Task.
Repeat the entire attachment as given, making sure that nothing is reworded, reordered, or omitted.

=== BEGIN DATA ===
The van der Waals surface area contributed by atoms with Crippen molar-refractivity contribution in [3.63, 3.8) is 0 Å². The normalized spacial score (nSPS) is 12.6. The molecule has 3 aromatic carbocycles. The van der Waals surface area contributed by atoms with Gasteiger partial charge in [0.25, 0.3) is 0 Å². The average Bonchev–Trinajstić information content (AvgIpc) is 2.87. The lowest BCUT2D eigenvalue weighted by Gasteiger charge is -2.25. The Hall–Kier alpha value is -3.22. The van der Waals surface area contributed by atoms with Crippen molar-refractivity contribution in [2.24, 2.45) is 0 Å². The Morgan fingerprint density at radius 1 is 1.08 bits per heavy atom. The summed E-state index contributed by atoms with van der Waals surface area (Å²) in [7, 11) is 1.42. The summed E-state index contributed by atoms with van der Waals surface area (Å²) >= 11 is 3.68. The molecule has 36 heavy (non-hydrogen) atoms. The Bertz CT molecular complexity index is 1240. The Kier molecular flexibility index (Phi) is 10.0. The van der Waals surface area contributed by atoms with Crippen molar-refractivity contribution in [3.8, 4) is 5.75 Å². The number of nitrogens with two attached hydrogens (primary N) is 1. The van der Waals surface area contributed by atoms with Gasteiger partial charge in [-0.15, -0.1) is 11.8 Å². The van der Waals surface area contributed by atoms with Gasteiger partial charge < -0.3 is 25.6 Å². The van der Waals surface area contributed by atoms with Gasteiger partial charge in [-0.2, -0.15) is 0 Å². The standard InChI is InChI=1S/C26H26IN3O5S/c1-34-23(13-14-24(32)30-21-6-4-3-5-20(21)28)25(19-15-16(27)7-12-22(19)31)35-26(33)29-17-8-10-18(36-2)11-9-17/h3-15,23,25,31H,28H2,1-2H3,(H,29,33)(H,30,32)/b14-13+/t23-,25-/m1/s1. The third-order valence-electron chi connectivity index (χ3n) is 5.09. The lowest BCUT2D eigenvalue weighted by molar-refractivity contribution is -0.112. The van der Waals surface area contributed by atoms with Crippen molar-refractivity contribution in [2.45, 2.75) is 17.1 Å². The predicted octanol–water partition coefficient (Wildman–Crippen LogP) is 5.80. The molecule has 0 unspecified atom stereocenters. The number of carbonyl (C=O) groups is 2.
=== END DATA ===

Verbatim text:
The van der Waals surface area contributed by atoms with Crippen molar-refractivity contribution in [3.63, 3.8) is 0 Å². The normalized spacial score (nSPS) is 12.6. The molecule has 3 aromatic carbocycles. The van der Waals surface area contributed by atoms with Gasteiger partial charge in [0.25, 0.3) is 0 Å². The average Bonchev–Trinajstić information content (AvgIpc) is 2.87. The lowest BCUT2D eigenvalue weighted by Gasteiger charge is -2.25. The Hall–Kier alpha value is -3.22. The van der Waals surface area contributed by atoms with Crippen molar-refractivity contribution in [2.24, 2.45) is 0 Å². The Morgan fingerprint density at radius 1 is 1.08 bits per heavy atom. The summed E-state index contributed by atoms with van der Waals surface area (Å²) in [7, 11) is 1.42. The summed E-state index contributed by atoms with van der Waals surface area (Å²) >= 11 is 3.68. The molecule has 36 heavy (non-hydrogen) atoms. The Bertz CT molecular complexity index is 1240. The Kier molecular flexibility index (Phi) is 10.0. The van der Waals surface area contributed by atoms with Crippen molar-refractivity contribution in [3.8, 4) is 5.75 Å². The number of nitrogens with two attached hydrogens (primary N) is 1. The van der Waals surface area contributed by atoms with Gasteiger partial charge in [-0.15, -0.1) is 11.8 Å². The van der Waals surface area contributed by atoms with Gasteiger partial charge < -0.3 is 25.6 Å². The van der Waals surface area contributed by atoms with Gasteiger partial charge in [-0.2, -0.15) is 0 Å². The standard InChI is InChI=1S/C26H26IN3O5S/c1-34-23(13-14-24(32)30-21-6-4-3-5-20(21)28)25(19-15-16(27)7-12-22(19)31)35-26(33)29-17-8-10-18(36-2)11-9-17/h3-15,23,25,31H,28H2,1-2H3,(H,29,33)(H,30,32)/b14-13+/t23-,25-/m1/s1. The third-order valence-electron chi connectivity index (χ3n) is 5.09. The lowest BCUT2D eigenvalue weighted by molar-refractivity contribution is -0.112. The van der Waals surface area contributed by atoms with Crippen molar-refractivity contribution in [2.45, 2.75) is 17.1 Å². The predicted octanol–water partition coefficient (Wildman–Crippen LogP) is 5.80. The molecule has 0 unspecified atom stereocenters. The number of carbonyl (C=O) groups is 2.